Historical Dictionary of the Indochina War (1945–1954)by NIAS
By Christopher E. Goscha
600 pp., illustrated, paperback, 2015
This first historical dictionary in English of the Indochina War (1945–54) provides the most comprehensive account to date of one of the most important conflicts of the twentieth century. Using over 1,600 personally researched and crafted entries, Goscha provides in-depth, expert coverage of the Indochina War in all its dimensions.
A succinct historical introduction frames the dictionary. Rather than settling for a strictly politico-military account of the war, the author adopts a path-breaking dual international and interdisciplinary approach. Thus, readers will not only find information on politics and military campaigns; they will also discover the remarkable impact this war had on intellectual, social, cultural, economic and artistic domains in France, Indochina and elsewhere. Indeed, rather than limiting the dictionary to the French and their Vietnamese adversaries, Goscha explores the internationalization of this conflict from its beginning in September 1945 at Ba Dinh square in Hanoi to its end around the Cold War conference table in Geneva in July 1954. Similarly, while most authors focus on the French Fourth Republic and the Democratic Republic of Vietnam, the two main protagonists in this conflict, Goscha makes it clear that a myriad of other non-communist Vietnamese, Lao and Cambodian nationalists were deeply involved in this war and its outcome.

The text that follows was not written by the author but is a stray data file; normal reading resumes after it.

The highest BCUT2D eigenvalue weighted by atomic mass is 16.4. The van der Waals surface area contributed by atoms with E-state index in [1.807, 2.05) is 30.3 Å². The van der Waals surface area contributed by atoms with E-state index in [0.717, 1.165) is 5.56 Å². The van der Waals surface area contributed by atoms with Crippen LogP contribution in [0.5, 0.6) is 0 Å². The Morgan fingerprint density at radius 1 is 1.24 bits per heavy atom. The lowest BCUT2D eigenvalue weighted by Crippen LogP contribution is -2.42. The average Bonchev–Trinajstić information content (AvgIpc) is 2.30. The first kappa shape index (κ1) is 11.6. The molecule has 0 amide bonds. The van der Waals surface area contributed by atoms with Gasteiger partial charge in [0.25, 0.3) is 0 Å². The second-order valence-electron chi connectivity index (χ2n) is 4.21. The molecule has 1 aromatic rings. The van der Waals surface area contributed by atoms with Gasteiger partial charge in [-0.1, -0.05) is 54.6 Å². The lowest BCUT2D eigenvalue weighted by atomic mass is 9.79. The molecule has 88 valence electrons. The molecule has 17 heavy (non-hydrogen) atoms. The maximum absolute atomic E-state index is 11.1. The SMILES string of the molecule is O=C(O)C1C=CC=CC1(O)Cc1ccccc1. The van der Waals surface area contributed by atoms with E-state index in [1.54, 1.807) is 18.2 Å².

In addition to its 1,600 entries, the dictionary contains a succinct historical introduction, selected bibliography, maps, illustrations, and tables. A massive work of outstanding scholarly quality and lasting value, this is a reference tool that will be invaluable for researchers, students and anyone else interested to better understand the complexity of this tragic conflict.
- First dictionary in English of the Indochina War (1945–54).
- More than a simple military or political history of the conflict.
- Adopts a path-breaking dual international and interdisciplinary approach to explore social, cultural, and economic themes underpinning the conflict.
- Demonstrates the remarkable international context of what previously was regarded a simple Franco-Vietnamese war of decolonization.
About the Author
Christopher Goscha is Associate Professor of International Relations and Southeast Asian History at the Université du Québec à Montréal. He has published widely on cultural, social, political, and diplomatic aspects of colonial Indochina and the wars for modern Vietnam, Laos and Cambodia.